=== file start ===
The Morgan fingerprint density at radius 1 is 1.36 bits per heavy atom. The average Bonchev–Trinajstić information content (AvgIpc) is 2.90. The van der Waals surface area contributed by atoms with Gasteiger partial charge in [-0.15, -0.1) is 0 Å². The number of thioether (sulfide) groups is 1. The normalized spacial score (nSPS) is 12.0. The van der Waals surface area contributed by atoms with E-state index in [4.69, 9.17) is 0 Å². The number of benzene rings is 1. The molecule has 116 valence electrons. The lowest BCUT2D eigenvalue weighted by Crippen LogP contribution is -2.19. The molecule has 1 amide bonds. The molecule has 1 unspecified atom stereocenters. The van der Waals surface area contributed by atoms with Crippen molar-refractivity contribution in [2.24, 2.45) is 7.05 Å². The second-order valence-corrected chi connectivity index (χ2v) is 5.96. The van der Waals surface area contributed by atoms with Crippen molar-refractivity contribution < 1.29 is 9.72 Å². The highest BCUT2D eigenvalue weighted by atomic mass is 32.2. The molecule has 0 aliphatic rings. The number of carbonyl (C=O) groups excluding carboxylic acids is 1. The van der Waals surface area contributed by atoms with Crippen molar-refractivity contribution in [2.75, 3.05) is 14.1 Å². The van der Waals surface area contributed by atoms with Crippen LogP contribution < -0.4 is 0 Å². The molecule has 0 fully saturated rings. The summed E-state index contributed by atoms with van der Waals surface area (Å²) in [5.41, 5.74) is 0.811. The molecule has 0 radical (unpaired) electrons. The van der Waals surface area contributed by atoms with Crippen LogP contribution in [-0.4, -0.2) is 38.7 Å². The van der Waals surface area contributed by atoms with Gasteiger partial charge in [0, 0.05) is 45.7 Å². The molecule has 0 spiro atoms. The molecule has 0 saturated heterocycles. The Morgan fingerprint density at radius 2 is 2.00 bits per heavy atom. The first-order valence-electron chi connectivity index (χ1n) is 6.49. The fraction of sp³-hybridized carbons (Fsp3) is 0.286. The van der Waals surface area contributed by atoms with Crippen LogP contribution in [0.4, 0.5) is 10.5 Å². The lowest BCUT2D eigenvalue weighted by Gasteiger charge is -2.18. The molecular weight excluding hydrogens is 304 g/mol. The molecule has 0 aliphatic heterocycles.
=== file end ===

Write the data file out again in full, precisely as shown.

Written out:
The Morgan fingerprint density at radius 1 is 1.36 bits per heavy atom. The average Bonchev–Trinajstić information content (AvgIpc) is 2.90. The van der Waals surface area contributed by atoms with Gasteiger partial charge in [-0.15, -0.1) is 0 Å². The number of thioether (sulfide) groups is 1. The normalized spacial score (nSPS) is 12.0. The van der Waals surface area contributed by atoms with E-state index in [4.69, 9.17) is 0 Å². The number of benzene rings is 1. The molecule has 116 valence electrons. The lowest BCUT2D eigenvalue weighted by Crippen LogP contribution is -2.19. The molecule has 1 amide bonds. The molecule has 1 unspecified atom stereocenters. The van der Waals surface area contributed by atoms with Crippen molar-refractivity contribution in [2.24, 2.45) is 7.05 Å². The second-order valence-corrected chi connectivity index (χ2v) is 5.96. The van der Waals surface area contributed by atoms with Crippen molar-refractivity contribution < 1.29 is 9.72 Å². The highest BCUT2D eigenvalue weighted by atomic mass is 32.2. The molecule has 0 aliphatic rings. The number of carbonyl (C=O) groups excluding carboxylic acids is 1. The van der Waals surface area contributed by atoms with Crippen molar-refractivity contribution in [2.75, 3.05) is 14.1 Å². The van der Waals surface area contributed by atoms with Crippen LogP contribution < -0.4 is 0 Å². The molecule has 0 fully saturated rings. The summed E-state index contributed by atoms with van der Waals surface area (Å²) in [5.41, 5.74) is 0.811. The molecule has 0 radical (unpaired) electrons. The van der Waals surface area contributed by atoms with Crippen LogP contribution in [-0.4, -0.2) is 38.7 Å². The van der Waals surface area contributed by atoms with Gasteiger partial charge in [0, 0.05) is 45.7 Å². The molecule has 0 spiro atoms. The molecule has 0 saturated heterocycles. The Morgan fingerprint density at radius 2 is 2.00 bits per heavy atom. The first-order valence-electron chi connectivity index (χ1n) is 6.49. The fraction of sp³-hybridized carbons (Fsp3) is 0.286. The van der Waals surface area contributed by atoms with Crippen LogP contribution in [0.4, 0.5) is 10.5 Å². The lowest BCUT2D eigenvalue weighted by Gasteiger charge is -2.18. The molecular weight excluding hydrogens is 304 g/mol. The molecule has 0 aliphatic heterocycles.